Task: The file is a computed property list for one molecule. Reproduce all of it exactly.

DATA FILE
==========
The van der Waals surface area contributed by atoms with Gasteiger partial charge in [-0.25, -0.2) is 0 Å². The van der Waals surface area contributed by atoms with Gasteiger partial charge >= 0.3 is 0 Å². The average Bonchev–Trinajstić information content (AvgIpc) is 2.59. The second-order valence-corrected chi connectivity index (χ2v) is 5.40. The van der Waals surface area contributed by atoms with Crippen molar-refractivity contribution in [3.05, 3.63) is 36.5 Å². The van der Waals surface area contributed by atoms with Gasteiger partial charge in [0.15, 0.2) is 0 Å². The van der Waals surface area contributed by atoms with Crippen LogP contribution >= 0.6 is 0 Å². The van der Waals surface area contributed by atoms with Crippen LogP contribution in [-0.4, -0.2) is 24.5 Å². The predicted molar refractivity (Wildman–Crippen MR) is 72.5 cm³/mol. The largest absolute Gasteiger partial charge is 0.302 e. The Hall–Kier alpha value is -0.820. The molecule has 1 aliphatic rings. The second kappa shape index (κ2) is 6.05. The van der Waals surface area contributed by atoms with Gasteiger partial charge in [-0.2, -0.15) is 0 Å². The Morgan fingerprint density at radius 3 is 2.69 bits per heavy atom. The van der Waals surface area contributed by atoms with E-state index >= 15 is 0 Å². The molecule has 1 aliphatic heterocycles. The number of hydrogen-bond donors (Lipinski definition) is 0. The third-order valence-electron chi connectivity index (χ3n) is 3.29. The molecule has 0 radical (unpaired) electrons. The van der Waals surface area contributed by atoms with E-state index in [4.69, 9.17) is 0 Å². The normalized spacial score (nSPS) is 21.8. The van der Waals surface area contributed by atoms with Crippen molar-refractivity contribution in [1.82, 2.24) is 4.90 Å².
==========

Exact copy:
The van der Waals surface area contributed by atoms with Gasteiger partial charge in [-0.25, -0.2) is 0 Å². The van der Waals surface area contributed by atoms with Gasteiger partial charge >= 0.3 is 0 Å². The average Bonchev–Trinajstić information content (AvgIpc) is 2.59. The second-order valence-corrected chi connectivity index (χ2v) is 5.40. The van der Waals surface area contributed by atoms with Crippen molar-refractivity contribution in [3.05, 3.63) is 36.5 Å². The van der Waals surface area contributed by atoms with Gasteiger partial charge in [0.15, 0.2) is 0 Å². The van der Waals surface area contributed by atoms with Crippen LogP contribution >= 0.6 is 0 Å². The van der Waals surface area contributed by atoms with Crippen LogP contribution in [-0.4, -0.2) is 24.5 Å². The predicted molar refractivity (Wildman–Crippen MR) is 72.5 cm³/mol. The largest absolute Gasteiger partial charge is 0.302 e. The Hall–Kier alpha value is -0.820. The molecule has 1 aliphatic rings. The second kappa shape index (κ2) is 6.05. The van der Waals surface area contributed by atoms with Gasteiger partial charge in [-0.2, -0.15) is 0 Å². The Morgan fingerprint density at radius 3 is 2.69 bits per heavy atom. The van der Waals surface area contributed by atoms with E-state index >= 15 is 0 Å². The molecule has 1 aliphatic heterocycles. The number of hydrogen-bond donors (Lipinski definition) is 0. The third-order valence-electron chi connectivity index (χ3n) is 3.29. The molecule has 0 radical (unpaired) electrons. The van der Waals surface area contributed by atoms with E-state index in [4.69, 9.17) is 0 Å². The normalized spacial score (nSPS) is 21.8. The van der Waals surface area contributed by atoms with Crippen molar-refractivity contribution in [1.82, 2.24) is 4.90 Å².